Notre Dame football notebook: Finagling the fit of the offense
SOUTH BEND -- Barely 20 minutes into Chip Kelly’s hyperventilative NFL debut Monday night, Twitter was a-titter with bold predictions of an imminent coaching raid on the college ranks.
And the implication, by association, was that likely would include another Kelly, Notre Dame’s Brian, whose head probably would have exploded Tuesday if he had been asked about it.
Not that getting queried about whether the Purdue series constituted an actual rivalry (yes, it really did happen) didn’t coax Kelly toward that brink.
And Purdue (1-1), Kelly repeatedly reiterated Tuesday, is all that’s on the fourth-year Irish head coach’s mind as No. 21 Notre Dame (1-1) tries to extend its streak over the Boilermakers to six games Saturday night (8 p.m., ABC) in the 85th rendition, at West Lafayette, Ind.
But Chip Kelly’s debut with the Philadelphia Eagles, which featured a runaway first half in what turned out to be a narrow 33-27 victory over Washington, raises a few interesting points as it pertains to ND’s Kelly.
First, it’s more likely that the NFL will adjust to Chip Kelly and force a countermove by the former Oregon coach than it is that he’ll go unchecked in imposing culture shock on new victims each week.
That should slow the Brian Kelly-to-(fill in the blank) rumors a little bit, not to mention that he did just rework his contract with ND this offseason after flirting with said Eagles himself in January.
Second, Chip Kelly’s coupling with Michael Vick underscores how important fit is for a quarterback in an offensive system and vice versa.
Not that either Kelly can’t adapt to someone less prototypical. But Michigan’s game plan vs. the Irish Saturday night in its 41-30 victory and Irish senior quarterback Tommy Rees’ execution against it exposed some of the challenges that must be met.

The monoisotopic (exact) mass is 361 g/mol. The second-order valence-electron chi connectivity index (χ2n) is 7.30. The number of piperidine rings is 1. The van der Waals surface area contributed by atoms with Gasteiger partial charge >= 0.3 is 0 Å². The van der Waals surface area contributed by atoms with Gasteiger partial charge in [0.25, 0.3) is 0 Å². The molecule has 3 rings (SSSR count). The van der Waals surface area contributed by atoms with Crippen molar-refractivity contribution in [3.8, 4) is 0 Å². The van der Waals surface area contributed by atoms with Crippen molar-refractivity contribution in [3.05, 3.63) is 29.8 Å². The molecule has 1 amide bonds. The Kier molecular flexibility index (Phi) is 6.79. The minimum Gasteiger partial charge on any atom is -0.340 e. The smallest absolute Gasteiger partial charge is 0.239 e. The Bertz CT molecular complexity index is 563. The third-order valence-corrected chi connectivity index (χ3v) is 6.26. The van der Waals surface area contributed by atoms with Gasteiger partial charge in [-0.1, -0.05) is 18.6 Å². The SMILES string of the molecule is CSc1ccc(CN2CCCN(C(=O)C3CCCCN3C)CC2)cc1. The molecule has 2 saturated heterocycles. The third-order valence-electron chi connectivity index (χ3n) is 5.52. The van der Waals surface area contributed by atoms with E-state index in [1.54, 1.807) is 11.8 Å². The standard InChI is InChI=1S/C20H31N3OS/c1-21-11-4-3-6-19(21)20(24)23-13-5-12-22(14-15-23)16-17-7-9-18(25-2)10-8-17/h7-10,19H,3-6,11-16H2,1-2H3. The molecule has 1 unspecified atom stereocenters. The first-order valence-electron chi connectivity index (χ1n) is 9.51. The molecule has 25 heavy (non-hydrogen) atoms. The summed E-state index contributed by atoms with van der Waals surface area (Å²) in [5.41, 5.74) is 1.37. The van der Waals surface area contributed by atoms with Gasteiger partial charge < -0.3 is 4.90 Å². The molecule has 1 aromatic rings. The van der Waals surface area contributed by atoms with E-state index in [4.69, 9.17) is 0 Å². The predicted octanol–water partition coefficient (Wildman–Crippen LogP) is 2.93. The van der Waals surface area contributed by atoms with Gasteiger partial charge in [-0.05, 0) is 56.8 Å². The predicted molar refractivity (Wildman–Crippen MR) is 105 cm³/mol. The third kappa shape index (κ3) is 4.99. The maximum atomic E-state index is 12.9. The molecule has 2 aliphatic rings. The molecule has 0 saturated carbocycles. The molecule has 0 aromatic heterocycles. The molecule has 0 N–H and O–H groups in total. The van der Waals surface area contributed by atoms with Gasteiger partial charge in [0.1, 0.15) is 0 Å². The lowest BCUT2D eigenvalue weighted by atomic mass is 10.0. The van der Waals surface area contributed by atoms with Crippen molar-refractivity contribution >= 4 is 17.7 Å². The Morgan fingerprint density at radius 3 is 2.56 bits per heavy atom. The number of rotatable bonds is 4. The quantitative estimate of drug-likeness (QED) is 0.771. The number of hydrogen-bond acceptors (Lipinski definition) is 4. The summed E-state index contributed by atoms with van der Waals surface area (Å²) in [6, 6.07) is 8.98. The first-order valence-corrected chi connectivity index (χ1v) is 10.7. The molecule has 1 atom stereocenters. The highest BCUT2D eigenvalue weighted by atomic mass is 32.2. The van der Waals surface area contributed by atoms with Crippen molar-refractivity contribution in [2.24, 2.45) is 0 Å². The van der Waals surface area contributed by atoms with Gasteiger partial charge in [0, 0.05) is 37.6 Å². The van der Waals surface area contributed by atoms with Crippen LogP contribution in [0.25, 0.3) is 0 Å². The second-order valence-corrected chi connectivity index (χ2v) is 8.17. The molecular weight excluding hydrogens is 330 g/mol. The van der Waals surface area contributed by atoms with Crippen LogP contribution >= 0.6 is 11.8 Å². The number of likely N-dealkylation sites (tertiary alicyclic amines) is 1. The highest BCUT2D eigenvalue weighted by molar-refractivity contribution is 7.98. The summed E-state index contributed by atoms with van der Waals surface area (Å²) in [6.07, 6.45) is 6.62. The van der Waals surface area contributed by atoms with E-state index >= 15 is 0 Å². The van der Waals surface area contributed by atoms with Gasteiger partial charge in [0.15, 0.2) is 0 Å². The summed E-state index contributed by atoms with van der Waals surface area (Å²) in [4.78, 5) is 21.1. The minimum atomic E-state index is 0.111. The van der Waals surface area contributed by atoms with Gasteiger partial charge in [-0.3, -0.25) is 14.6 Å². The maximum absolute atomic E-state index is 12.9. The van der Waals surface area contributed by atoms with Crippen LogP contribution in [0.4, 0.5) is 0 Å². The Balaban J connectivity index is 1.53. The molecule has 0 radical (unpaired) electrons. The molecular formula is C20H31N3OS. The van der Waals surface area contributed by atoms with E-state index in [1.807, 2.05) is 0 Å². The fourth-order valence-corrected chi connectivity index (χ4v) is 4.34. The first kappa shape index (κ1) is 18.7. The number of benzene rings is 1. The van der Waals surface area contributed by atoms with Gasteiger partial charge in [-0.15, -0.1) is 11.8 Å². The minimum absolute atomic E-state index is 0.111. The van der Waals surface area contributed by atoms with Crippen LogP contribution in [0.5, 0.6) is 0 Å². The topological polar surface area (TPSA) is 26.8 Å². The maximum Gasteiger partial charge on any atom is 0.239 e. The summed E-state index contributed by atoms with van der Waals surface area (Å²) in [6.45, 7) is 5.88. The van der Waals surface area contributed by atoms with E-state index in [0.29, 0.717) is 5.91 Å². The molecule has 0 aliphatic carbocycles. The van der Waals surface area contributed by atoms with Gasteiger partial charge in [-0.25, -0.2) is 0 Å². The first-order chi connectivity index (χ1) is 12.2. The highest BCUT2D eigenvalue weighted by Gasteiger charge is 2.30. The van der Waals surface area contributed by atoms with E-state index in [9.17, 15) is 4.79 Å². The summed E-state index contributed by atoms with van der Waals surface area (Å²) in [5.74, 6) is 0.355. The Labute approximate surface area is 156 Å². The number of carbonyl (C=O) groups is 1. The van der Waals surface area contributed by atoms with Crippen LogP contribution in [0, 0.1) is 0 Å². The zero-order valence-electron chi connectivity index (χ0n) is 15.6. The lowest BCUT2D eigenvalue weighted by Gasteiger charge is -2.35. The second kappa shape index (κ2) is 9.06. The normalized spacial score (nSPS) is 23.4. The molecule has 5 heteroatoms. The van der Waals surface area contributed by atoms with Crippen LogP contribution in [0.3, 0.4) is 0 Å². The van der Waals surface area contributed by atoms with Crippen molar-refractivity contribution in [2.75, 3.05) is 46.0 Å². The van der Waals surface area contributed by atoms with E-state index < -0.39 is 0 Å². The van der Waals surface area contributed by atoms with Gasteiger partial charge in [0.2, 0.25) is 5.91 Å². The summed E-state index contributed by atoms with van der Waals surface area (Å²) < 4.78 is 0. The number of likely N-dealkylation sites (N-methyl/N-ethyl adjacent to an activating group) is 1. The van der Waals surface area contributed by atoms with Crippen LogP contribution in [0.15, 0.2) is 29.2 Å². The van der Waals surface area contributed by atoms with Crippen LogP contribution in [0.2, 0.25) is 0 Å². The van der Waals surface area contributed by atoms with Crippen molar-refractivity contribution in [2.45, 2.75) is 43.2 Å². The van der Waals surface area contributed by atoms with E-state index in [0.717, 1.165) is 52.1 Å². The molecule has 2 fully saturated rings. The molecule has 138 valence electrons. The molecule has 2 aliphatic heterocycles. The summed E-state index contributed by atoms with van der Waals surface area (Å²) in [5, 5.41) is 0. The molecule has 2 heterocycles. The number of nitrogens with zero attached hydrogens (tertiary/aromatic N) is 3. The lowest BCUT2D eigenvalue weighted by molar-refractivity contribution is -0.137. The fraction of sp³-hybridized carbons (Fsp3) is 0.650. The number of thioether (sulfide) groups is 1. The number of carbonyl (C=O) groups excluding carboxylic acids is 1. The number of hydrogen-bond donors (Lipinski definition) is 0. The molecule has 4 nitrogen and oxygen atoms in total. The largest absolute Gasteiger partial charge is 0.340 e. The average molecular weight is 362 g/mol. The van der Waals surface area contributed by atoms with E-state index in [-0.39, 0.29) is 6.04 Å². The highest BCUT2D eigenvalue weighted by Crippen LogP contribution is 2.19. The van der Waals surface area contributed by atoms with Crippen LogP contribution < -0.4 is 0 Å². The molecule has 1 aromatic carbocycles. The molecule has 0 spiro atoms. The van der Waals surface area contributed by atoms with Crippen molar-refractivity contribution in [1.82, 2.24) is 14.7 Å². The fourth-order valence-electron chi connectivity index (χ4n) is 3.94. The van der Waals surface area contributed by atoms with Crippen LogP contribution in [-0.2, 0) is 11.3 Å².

First, one more pertinent example of fit: Former Michigan quarterback Denard Robinson.
It was easy to see Saturday night why the Wolverine coaching staff was so comfortable with Devin Gardner moving from wide receiver back to quarterback late last season when an elbow injury pushed Robinson out of his No. 1 QB status.
Gardner fits Michigan’s current offense much better than Robinson, the latter of whose passing prowess has been repeatedly denigrated.
Here’s perhaps an eye-opening reality: Robinson’s career pass-efficiency rating of 138.6 is more than four points higher than Rees’ (134.3). Maybe that will shift this year, as Rees enters the Purdue game with a 152.6 mark through two games in 2013, good for 43rd place nationally.
The Nos. 2 (Michigan State), 12 (Oklahoma), 8 (Arizona State) and 17 (USC) pass defenses nationally, though, come up for Rees in the next four games after Purdue (No. 69).
As for Robinson, in a system that played to his strengths — former Wolverine coach Rich Rodriguez’s — the prolific runner (4,495 career rushing yards) actually finished 20th nationally in passing efficiency (149.58), in 2010 as a sophomore — one spot behind Nevada’s Colin Kaepernick.
Among those Robinson finished ahead of that season were Oklahoma’s Landry Jones (24th), West Virginia’s Geno Smith (27th), 2011 Heisman Trophy winner Robert Griffin III of Baylor (27th), USC’s Matt Barkley (31st), Texas A&M’s Ryan Tannehill (41st), Washington State’s Jeff Tuel (50th), Russell Wilson of N.C. State before he transferred to Wisconsin (62nd), Missouri’s Blaine Gabbert (66th), Syracuse’s Ryan Nassib (72nd) and Washington’s Jake Locker (73rd).
In his two seasons under current Michigan coach Brady Hoke and a starkly different offense, Robinson dipped to 39th in passing efficiency nationally as a junior and bottomed out at 70th in his injury-marred senior season in 2012.
So how does Rees version 2.0 fit at Notre Dame?
Well, after Kelly initially committing to playing at a faster tempo this season when he had Everett Golson in line to be the starting quarterback, then re-upping that thought when Golson’s season-long suspension pushed Rees back to the top of the depth chart, ND’s offense does not look like Brian Kelly and Chip Kelly swap notes.